No, Your Silence Is NOT Okay!

A friend (Yemi. Do you remember Yemi? He’s the guy who wrote The Pastor’s Valentine) shared this image on his facebook wall. At the time of writing, it had attracted nearly 400k likes and over 75k shares – within 48 hours.

True Friends Tell The Truth - Even When It Hurts

True Friends Tell The Truth – Even When It Hurts

According to the Bureau of Impromptu and Unverified Statistics, for every ‘like’ or ‘share’ generated, about 8-12 other people had the same sentiment but for some reason didn’t publicise their approval. That means this image could have had anywhere between 3.2 to 4.8 million likes and over 600 to 900k shares – just on facebook.

That shouldn’t come as a surprise. Most of us would agree with that statement. We’d rather have a friend tell us the ugly truth even when we know we may not necessarily like it. There’s this deep seated longing for authentic feedback and when we find that someone we trusted hasn’t been upfront about things they’ve noticed in us, the feeling of betrayal can be quite real. We question the authenticity of past experiences. “What else has he/she been hiding?”, we wonder.

But this is where I flip the script.

When was the last time YOU called out a friend over an unpleasant habit or character trait you know is having a negative impact on their effectiveness or interactions with others? No, no, no. Don’t breeze past that thought. Dwell on it for a minute. When was the last time you spoke up with love, courage and clarity about specific issues in your friend’s life? I’m not talking about venting in the heat of anger when they irritate you. I’m talking about a calm, respectful, matured and honest conversation about specific habits/traits you believe they might need to work on.

You’ve noticed it. You know if they could get over it, they’d be a better version of themselves. You’ve probably heard others raise genuine concerns about this aspect of their lives.

Yet you choose to stay mum.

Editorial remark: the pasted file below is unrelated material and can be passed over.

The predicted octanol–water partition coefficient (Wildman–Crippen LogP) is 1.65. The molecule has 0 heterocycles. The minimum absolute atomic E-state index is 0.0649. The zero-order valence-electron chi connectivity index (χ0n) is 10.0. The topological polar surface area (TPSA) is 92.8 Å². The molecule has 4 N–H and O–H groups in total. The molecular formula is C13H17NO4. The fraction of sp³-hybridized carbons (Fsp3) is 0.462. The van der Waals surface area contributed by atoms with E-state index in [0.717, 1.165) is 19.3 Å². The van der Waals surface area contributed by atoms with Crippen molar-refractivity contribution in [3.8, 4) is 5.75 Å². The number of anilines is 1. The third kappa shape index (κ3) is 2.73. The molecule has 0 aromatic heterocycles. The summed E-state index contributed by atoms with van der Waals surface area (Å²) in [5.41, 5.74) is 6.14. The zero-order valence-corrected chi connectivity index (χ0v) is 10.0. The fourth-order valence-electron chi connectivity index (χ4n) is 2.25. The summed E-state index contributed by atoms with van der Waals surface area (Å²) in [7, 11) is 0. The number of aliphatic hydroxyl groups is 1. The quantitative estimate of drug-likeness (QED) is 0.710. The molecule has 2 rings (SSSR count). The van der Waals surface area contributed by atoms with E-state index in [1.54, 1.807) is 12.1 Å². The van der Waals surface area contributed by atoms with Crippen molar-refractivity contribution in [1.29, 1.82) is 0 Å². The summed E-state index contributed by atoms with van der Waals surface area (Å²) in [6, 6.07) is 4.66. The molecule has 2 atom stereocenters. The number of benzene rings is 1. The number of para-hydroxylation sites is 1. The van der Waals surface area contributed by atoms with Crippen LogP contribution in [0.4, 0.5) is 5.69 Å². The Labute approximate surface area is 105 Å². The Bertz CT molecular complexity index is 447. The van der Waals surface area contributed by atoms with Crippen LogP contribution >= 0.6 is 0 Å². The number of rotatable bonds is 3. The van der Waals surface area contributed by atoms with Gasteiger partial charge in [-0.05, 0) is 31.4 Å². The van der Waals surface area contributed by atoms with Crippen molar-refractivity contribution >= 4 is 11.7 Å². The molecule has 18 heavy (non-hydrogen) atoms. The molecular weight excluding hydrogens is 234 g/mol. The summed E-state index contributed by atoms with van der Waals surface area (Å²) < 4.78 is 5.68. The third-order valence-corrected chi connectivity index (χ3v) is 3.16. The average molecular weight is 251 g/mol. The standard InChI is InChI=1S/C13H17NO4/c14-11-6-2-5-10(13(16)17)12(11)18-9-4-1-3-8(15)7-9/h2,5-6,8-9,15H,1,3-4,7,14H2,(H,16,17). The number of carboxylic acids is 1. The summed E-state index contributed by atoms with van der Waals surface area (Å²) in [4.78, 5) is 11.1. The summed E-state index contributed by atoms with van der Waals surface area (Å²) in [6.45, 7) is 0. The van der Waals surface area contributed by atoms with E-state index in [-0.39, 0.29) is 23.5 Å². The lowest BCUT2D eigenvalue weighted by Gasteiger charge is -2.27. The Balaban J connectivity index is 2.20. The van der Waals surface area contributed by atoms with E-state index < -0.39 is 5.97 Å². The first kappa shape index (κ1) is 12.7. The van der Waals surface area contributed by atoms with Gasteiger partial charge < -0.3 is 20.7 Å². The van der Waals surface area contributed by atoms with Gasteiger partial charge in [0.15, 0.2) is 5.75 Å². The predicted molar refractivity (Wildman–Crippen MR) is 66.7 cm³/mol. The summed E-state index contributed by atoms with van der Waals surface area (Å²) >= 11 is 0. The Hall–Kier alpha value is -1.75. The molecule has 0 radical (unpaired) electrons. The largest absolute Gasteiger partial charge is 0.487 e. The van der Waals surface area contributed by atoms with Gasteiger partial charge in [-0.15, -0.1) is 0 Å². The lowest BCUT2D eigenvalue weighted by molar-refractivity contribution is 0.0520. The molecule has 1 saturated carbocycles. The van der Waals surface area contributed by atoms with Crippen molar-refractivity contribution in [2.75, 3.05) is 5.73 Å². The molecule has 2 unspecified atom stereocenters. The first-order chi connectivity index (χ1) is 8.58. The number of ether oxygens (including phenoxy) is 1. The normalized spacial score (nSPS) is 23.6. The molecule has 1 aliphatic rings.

It’s too hard to talk about such things. It can be uncomfortable. You’re not sure how they’d take it and you don’t want to offend. Besides, it’s their life,  right? Who are you to lovingly point out weak spots and cheer them on to change – you’re just a friend, aren’t you?

I understand that we just can’t go around splashing advice everywhere and anywhere – that’d be foolish. But you and I know certain people in our lives, with whom we have built enough relational reserves such that when we hit on the hard stuff, the friendship not only survives, but deepens. That’s what I’m talking about today.

But why do we hold back? Why is it so hard? Maybe it’s the thought of not being in a position to speak due to our own shortcomings. “I’m still trying to get my act together so why should I speak up? I’m no saint myself”. I think that’s a flawed logic. Here’s why.

If we have to wait till we get it all together in our lives before we speak up, we’d never do it – because that process never ends. We keep changing, growing and improving. Waiting to be perfect before helping others with their imperfections doesn’t work in real life.

Do you recall how God used imperfect people all through the bible to get his will done? Imagine if he had to wait for them to be perfect. He’d probably still be waiting.

True friendship is forged, not just in the poke-your-head-into-my-selfie happy moments. The deepest connections are formed in those moments when we get over our discomfort and have those sensitive conversations while retaining full love and support for the other person. Break the silence.

Iron sharpens iron; so a man sharpens the countenance of his friend

Proverbs 27:17 (The Amplified Bible)


Live by Design.


6 thoughts on “No, Your Silence Is NOT Okay!

Add yours

  1. that’s great. one very difficult task for persons like me who are skilled at keeping shut but change is d only permanent thing. i’ll try.


    1. That’s a great place to start – the willingness to try. Just think of it this way. If you had an unconscious ‘quirk’ that was affecting your relationship with others, would you like your friend to bring it to your notice though it may feel awkward at first? I’m sure you do.

      Now flip that thought and you know what you have to do. Best wishes with this!


  2. Thanks for sharing this.. I have learnt to become very blunt with my friends recently and I’m not sorry about it. It helps to correct them even if they could be hurt by the correction. Life is too short to see others go wrong and be quiet.


    1. Yeah. We can’t really claim to care about them and stay mute. Doesn’t add up. And on behalf of your friends, I say “thanks for being blunt”…loll


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